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Small Farmer's Journal
PO Box 1627
Sisters, Oregon 97759
800-876-2893
541-549-2064
agrarian@smallfarmersjournal.com
Mon - Thu, 8am - 4pm PDT

The Cutting Edge
The Cutting Edge

Original portable power trailer, contains panels, inverter and batteries.

The Cutting Edge

by Mary Steigerwald of Ojo Sarco, NM

Horses, Solar Powered Saws and Independence

I guess it all started the day I looked out the cabin window as my husband Rico passed by, bent over and straining as he dragged a sled full of heavy firewood through the deep snow: while plodding behind him came the two saddle horses we were boarding, looking mildly interested. “Wait a minute!” I remember chuckling to myself, “What is wrong with this picture?” It suddenly occurred to me that, given the conditions of our life here at 9400 feet in Northern New Mexico – snowed-in four months of the year, cutting and hauling timber, building our log cabin, breaking sod – what we needed was a draft horse or two. Our experience with horses was limited and to learn all there was to learn seemed to be a formidable task: yet it was easy to imagine how wonderful it would be.

That was five years ago. Little did I know, as I daydreamed that morning, what was in store for us here in our wilderness home we call Edge Habitat.

Shortly thereafter, in the spring of ’97, Rico, our daughter Aspen and I, spent one long night trying to get some sleep as the fifty-year-old cabin shook and the wind roared and shrieked deafeningly through the forest around us. In the morning we awoke to a three quarters of a mile long swath of old growth mixed conifer and aspen trees, uprooted and strewn everywhere we looked. We wandered around that morning in a daze as the reality of what had happened during the night sank in.

We hadn’t moved here to become loggers, but it looked like God had other plans! We had chosen to become caretakers of this beautiful place because of the peace and quiet, the clean air, the myriad of birds and wildlife! We wanted to create a mountain retreat! To conduct a typical logging operation, we felt, would completely ruin all that made this place so special. Thus, we were presented with a challenge: how to clean up this blowdown in a clean, sustainable way.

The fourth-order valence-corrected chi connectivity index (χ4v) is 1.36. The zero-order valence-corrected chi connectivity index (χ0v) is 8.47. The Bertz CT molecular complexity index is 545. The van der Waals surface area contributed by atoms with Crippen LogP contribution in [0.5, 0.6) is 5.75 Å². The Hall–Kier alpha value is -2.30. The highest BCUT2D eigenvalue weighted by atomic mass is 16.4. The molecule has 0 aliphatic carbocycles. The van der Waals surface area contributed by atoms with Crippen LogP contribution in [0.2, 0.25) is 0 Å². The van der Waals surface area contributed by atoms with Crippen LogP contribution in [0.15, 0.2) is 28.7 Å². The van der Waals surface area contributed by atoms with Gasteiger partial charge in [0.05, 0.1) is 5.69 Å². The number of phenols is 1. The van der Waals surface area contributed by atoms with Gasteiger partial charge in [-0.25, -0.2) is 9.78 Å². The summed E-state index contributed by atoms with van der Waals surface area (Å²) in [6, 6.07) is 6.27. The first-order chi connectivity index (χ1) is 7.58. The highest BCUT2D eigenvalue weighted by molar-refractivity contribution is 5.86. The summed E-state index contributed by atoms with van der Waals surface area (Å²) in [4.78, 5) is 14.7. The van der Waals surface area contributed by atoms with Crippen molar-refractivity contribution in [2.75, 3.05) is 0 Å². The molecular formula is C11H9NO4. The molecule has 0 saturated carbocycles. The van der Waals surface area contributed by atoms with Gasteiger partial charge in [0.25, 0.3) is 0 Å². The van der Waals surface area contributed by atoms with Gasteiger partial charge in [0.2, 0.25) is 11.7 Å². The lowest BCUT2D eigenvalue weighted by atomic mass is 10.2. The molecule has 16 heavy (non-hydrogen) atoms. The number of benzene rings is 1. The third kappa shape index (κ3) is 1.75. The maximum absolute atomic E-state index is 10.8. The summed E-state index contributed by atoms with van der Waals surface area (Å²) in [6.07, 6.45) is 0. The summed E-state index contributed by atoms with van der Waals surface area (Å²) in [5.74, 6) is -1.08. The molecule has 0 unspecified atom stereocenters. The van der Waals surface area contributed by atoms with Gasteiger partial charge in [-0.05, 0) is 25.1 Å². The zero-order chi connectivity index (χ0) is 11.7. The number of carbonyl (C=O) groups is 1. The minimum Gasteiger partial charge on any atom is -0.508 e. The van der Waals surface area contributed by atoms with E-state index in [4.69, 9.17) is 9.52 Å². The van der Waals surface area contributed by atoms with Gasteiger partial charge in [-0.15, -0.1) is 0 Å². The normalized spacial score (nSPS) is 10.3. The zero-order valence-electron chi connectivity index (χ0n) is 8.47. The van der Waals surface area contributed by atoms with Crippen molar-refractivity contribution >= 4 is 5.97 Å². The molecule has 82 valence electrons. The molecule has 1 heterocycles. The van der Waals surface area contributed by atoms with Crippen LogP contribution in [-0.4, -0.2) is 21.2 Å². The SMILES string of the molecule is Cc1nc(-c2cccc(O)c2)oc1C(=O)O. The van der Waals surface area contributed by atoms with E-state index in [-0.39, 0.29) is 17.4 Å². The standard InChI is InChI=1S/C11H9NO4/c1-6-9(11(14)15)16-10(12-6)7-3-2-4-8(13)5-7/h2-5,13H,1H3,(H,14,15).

The Cutting Edge

The solar sawmill. Solar panels on the roof.

With the help of our solar gizmologist partner, Brad, we bought a Norwood portable bandsaw mill and after enduring the gas powered motor long enough to “learn the ropes,” we knew we had to convert to an electric motor to be run on solar power, as soon as possible.

If this had ever been done before, we were not aware of it. Brad set to work designing the system. After the gas motor was removed, an old 36 volt Cushman golf cart motor from a golf cart repair shop slipped right into place! He wired it to six golf cart batteries, bolted a 36 volt solar panel array to the mill shed roof and it worked perfectly! The mill was clean and quiet and it put out beautiful boards and beams, with a little help from the sun.

Inspired by our success, we turned our attention to the chainsaws. We knew electric chainsaws could be run on solar power, but we wondered if they had enough power to cut big logs, and the thought of using a long cord in the tangled mess of the blowdown was unnerving. But we knew we had to give it a try. Brad put together a portable solar power system, we bought a Stihl E220 electric chainsaw and the results were amazing. The saw has plenty of power. The cord is not a problem because the whole scene is more relaxed without the noise and stress of the gas saw and the user tends to move more slowly. As one onlooker commented, “It’s more like a sewing bee than a logging operation!” Rico finds the electric saw is much easier on his hands, which are damaged by years of gas chainsaw use, and of course he loves not having the noise and toxic exhaust right in his face for hours on end. Best of all, the power comes from the sun!